220 US-UK agreements regarding the use of bases in the United Kingdom, however, were typically not framed as treaties. See Simon Duke, US Defence Bases in the United Kingdom: A Matter for Joint Decision? (1987) (giving history of negotiations).

221 In view of the possible propaganda use which might be made of it by the USSR. Note pour le Président Schuman, Mar. 17, 1952, MAE NUOI 596 [S50.5.2] [“MAE NUOI” in archival references denotes Archives diplomatiques (France), “Nations Unies et Organisations Internationales” series (held at La Courneuve)].

222 Questions and Answers” prepared in connection with hearings over the Bricker Amendment, NARA RG59 Department of State Lot Files, Lot 79 D 273, Box 5 (emphasis added).

223 Dunbar to [various government departments], July 23, 1946, FO 372/4847 [T10754/4751/381]; see also minute Beckett, Mar. 1, 1947, FO 372/6099 [T383/383/381].

224 Agreement on the Availability for Defence Purposes of the British Indian Ocean Territory, 603 UNTS 273 (subsequently amended).

225 The secret exchange, which came to light in the 1970s, to heavy criticism, is reproduced in Peter H. Sand, United States and Britain in Diego Garcia: The Future of a Controversial Base 8 (2009).

226 As reflected in, for example, circular Griffiths to colonial governors, Registration of International Agreements with the United Nations, May 2, 1950, FO 372/6968 [TF12/17 1950].

227 See, e.g., correspondence in FO 372/6717 [T12897/1677/381].

228 For FO criticism of creative use in the trade context: minute Cox, June 28, 1948, FO 371/68917 [UE5746/78/53].

229 On Cold War-era challenges to UN admissions on the basis of lack of independence, see Fastenrath, Ulrich, Article 4 , in 1 The Charter of the United Nations: A Commentary 341, 344–45 (Simma, Bruno, Khan, Daniel-Erasmus, Nolte, Georg, Paulus, Andreas & Wessendorf, Nikolai eds., 3d ed. 2012).

230 This echoed earlier, short-term secret agreements made pre-independence, and used for operations against the “Union des Populations du Cameroun,” a dynamic and transnationally active resistance movement which sought the unification of French and British Cameroon before independence. See Meredith Terretta, Nation of Outlaws, State of Violence: Nationalism, Grassfields Tradition, and State Building in Cameroon 2–11 (2014).

231 Note pour le Service du Protocole, Dec. 22, 1960, both in MAE Afrique-Levant 1953–1959/Cameroun/10 [Accords franco-camerounais 1960–62] [hereinafter MAE Cameroun 10]. The “accord de défense” was sometimes characterized as a secret annex to the Treaty of Cooperation, and sometimes as freestanding. The final text is now available at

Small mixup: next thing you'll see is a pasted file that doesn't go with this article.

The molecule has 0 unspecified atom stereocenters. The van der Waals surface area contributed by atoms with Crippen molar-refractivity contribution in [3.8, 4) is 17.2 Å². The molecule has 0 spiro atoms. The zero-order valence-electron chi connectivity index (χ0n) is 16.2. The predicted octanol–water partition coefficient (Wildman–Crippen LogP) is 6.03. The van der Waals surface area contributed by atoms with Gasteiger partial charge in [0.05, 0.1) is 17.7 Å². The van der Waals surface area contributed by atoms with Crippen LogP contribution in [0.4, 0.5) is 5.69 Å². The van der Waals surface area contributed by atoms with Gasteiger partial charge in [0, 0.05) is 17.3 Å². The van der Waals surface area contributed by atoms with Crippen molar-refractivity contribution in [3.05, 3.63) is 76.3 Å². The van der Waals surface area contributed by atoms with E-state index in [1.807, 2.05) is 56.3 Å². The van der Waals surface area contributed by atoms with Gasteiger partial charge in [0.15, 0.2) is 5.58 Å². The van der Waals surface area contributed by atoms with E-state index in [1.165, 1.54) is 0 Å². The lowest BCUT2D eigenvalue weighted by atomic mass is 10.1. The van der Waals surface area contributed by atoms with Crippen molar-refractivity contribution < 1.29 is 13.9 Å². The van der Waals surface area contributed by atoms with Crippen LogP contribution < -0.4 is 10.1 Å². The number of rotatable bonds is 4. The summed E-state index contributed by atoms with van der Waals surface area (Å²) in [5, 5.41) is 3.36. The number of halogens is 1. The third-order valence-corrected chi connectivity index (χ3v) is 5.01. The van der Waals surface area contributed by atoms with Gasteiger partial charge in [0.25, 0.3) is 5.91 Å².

232 Benart to MAE, Nov. 16, 1961, in MAE Cameroun 10, supra note 231.

233 The French understanding was that the secret defense accord could be ratified without Parliamentary approval under the Cameroonian Constitution because it was not a “treaty” within the meaning of the constitutional text, although internal French correspondence refers to an article which does not seem to bear directly on the question. Note a/s. Instruments de ratification des accords franco-camerounais du 13 novembre 1960, Jan. 12, 1961, MAE Cameroun 10, supra note 231.

234 This and subsequent texts were treated as classified. Tibault Stéphène Possio, Les Évolutions récentes de la coopération militaire française en Afrique 150, 429–433 (2007) (on subsequent texts).

235 Reproduction of French original and English translation in Troen, S. Ilan, The Protocol of Sèvres: British/French/Israeli Collusion Against Egypt, 1956 , 1 Isr. Stud. 122, 131 (1996). The originals were headed “Protocole” and “Protocol” respectively, and “Sèvres,” the location of its signature, was added to many subsequent references.

236 The British Lord Chancellor had advised that the intervention was a lawful defense of British nationals and property (without commenting on the significance of the deception involved in its arrangement), but the attorney-general and FO legal advisers, not consulted in advance about the plan reflected in the Protocol, disagreed after the fact. On the exchange of legal views as the situation developed, see Marston, Geoffrey, Armed Intervention in the 1956 Suez Canal Crisis: The Legal Advice Tendered to the British Government , 37 Int'l & Comp. L. Q. 773 (1988).

237 See also a further Franco-Israeli agreement regarding air defenses in Troen, supra note 235, at 135.

238 The later progressive development of the law in VCLT, Article 53, concerning a treaty in conflict with a peremptory norm, such as the prohibition of aggression, offers a different possibility for some such cases: there may have been a treaty, but one that was void ab initio. However, this position remains controversial, and may still not have attained customary status.

239 Christian Pineau, 1956 Suez 152–53 (1976).

240 Keith Kyle, Suez 326, 330 (1991); Shlaim, Avi, The Protocol of Sèvres, 1956: Anatomy of a War Plot , 73 Int'l Aff. 509, 522, 529 (1997). That said, a desire for a formal document is not in itself a belief that the document was legally binding.

241 He observed later that it was an exaggeration to call the text a “treaty,” and that it was rather a “temporary agreement relating to a specific action” [“accord temporaire portant sur une action précise”], following completion of which the engagements have no further purpose. However, this observation does not exclude a supposition that he believed it to be legally binding as far as it went. Pineau, supra note 239, at 149.

242 Mollet to Ben-Gurion, reproduced from Ben-Gurion Archives in Troen, supra note 235, at 136.